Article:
Darwin's thesis, the Origin of Species, used geological calculations of the time to frame the Malthusian economics of ecology. Now, once again, a geological perspective comes into evolutionary discourse with Walter Youngquist's Geodestinies, the study of the role of minerals in the evolution and survival of human societies.
Here is a petroleum geologist who has carefully examined the problem of human multiplication, expansion and consumption, from the perspective of his own scientific specialty and mining experience. The result is an enjoyable learning experience for those lacking a geological background, although the take-home message is less cheery. Scientists and technicians from other disciplines will probably agree that Youngquist's work provides a keystone in the bridge to understanding and quantifying our current predicament. It is an example of what E.O. Wilson calls "Consilience." Youngquist is a brilliant science communicator.
Geodestinies is a detailed exploration of the practical application of energy resources theory and fable. It is of particular interest to everyone on earth because the principle question it examines is What does petroleum based energy do for civilization and how long is it going to last?
Two major theories frame Youngquist's considered opinions on this question. The first is the Hubbert's Peak theory, which attempts to calculate when oil production will peak and decline. This is possibly the most famous and enduring of projections based on statistical trends of petroleum discovery and production, taking population growth and national consumption rates into account. The second is Rees and Wackernagel's "Ecological Footprint," which is a theory for measuring population impact on the earth and energy demand in different economies.
Using his many years of familiarity with his subject, plus consultation with experts in other aspects of these difficult fields, Youngquist quantifies the problem of materials and energy supply - principally obtained through mining - and situates our dependency on minerals as a defining quality of human civilization from the earliest times. In an expansion of the usually vague allusion to Easter Island, he shows how nations have risen and fallen according to the presence of minerals. He starts with salt, stone and copper and finishes by examining the potential productivity of current and emerging technologies for alternative energy sources.
He begins his book by explaining the uses of various minerals. He then describes the current dependencies of national economies on the export of specific minerals, especially upon oil. Of particular interest is his wide-ranging study of single mineral economies, like Saudi Arabia, United Arab Emirates, Venezuela, Oman, Kuwait, Bahrain, Qatar, Angola, Ecuador, Brunei, Algeria, Iraq, Indonesia, Iran, Libya, Mexico, Nigeria, which all depend very heavily on oil, and those with dependencies on other minerals, like Jamaica (bauxite), Liberia (iron ore), Nauru (phosphate), New Caledonia (nickel), Niger (uranium), Zaire (copper; also zinc and cobalt) ... and many other examples. He describes how different governments have managed these economies profligately or with foresight as to the finiteness of their resources. In predicting the outlook for those nations which have failed to develop strategies for dealing with the problem of running out of such resources, he leads us into his study of the USA in particular. En route he observes the irony that, whereas the USA has already used up its richest mineral resources, Russia's slow economic development has left it rich in mineral resources for the future.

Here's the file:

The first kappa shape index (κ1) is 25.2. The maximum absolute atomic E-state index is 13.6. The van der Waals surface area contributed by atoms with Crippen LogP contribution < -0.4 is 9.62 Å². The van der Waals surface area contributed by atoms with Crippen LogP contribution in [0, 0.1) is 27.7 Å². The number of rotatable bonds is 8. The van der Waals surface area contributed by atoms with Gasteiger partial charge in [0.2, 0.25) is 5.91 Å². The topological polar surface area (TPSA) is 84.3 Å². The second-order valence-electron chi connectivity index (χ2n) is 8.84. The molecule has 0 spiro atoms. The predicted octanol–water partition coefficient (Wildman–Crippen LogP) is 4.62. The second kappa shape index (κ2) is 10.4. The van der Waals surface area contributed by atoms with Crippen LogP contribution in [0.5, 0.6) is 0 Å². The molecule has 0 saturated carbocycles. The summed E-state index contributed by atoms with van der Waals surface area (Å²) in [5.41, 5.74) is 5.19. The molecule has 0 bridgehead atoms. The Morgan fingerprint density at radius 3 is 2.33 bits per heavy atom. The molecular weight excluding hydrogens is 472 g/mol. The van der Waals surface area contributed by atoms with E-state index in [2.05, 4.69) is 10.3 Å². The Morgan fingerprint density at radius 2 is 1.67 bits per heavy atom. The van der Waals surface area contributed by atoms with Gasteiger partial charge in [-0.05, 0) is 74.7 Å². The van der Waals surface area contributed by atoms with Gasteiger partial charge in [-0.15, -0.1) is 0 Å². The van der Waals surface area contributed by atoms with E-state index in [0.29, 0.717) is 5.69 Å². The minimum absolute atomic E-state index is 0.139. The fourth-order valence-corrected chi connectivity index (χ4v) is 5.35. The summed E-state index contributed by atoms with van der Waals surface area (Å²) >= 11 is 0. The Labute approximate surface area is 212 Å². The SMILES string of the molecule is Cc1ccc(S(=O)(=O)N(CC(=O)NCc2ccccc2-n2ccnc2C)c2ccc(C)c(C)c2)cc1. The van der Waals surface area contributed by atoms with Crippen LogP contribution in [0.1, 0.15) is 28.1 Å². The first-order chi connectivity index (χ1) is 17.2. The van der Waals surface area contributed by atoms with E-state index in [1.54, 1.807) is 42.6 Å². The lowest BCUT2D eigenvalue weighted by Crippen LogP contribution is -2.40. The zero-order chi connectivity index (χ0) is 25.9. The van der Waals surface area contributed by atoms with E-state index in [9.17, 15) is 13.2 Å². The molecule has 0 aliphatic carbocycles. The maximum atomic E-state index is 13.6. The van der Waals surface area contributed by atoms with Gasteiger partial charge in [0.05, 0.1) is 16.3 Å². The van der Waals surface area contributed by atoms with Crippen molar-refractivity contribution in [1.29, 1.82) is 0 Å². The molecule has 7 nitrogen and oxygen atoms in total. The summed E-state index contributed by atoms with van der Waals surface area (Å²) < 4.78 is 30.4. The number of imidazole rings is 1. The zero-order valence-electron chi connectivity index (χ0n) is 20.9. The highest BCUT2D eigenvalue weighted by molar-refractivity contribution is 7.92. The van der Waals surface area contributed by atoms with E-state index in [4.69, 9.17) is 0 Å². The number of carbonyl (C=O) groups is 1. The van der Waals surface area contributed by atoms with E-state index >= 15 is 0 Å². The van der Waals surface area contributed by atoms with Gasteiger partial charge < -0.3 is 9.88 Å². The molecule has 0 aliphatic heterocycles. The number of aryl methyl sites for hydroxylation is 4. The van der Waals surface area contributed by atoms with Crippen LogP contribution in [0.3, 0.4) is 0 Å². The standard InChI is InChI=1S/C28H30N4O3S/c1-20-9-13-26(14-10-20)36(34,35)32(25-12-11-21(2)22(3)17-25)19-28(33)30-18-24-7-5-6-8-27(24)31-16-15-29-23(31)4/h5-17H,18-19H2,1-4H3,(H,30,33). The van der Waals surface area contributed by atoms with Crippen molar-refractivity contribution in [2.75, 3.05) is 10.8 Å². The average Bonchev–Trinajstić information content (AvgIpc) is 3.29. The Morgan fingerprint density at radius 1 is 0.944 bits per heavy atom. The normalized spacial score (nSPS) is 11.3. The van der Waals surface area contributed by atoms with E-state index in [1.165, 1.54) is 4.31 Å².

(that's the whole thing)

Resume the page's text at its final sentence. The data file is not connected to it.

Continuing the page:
Much more could be made of the difference between Western Europe's and the United States's approach to population growth, energy consumption and energy resources since the time of the first oil shock in 1973. Youngquist's priority lies elsewhere, however, and he passes over these major policy differences between world powers quite quickly. This is because he will concentrate instead on the fortunes of the United States. The subsequent analysis of the politics and economics attached to state and interstate taxes on petroleum extraction and production in the United States is enthralling. For those who live outside the USA it increases awareness of how the oil economic system works within a federated economy.
Youngquist's discussion of environmental considerations is relatively free of ideology. He concentrates on the problems of energy extraction but situates these logistically - in terms of impact on land, water, nature and society, in a manner his mining background must have facilitated.
He acknowledges the dim view the many ecological movements take of mining, but comments that mining generally has much less spatial environment impact than do housing, roads and shopping centers. Of course, mining is needed to create these things, but they are driven by the demands of individuals and economies and multiplied by the growth of populations. Constantly Youngquist brings us back to the impact of population growth on demand for energy and materials. Towards the end of his book, however, he warns that mining enough coal for liquefaction to replace oil fuels would have a hitherto inconceivably huge spatial impact "....it would involve strip mining vast quantities of western land [as opposed to land in the third world] each year" - much of which would be spent in fueling such a project anyway. (Coal liquefaction is one of the major options being considered by western countries with large coal reserves.)
Youngquist's rundown on alternative fuel sources and technologies is succinct but comprehensive. He clearly defines and examines the qualities of energy producing materials, their accessibility, and the ‘energy slave' values of different fuels. He also costs, examines and quantifies the productive capacity of various emerging technologies. He then evokes the broad range of major practical problems involved in implementing new technologies within our infrastructure and society.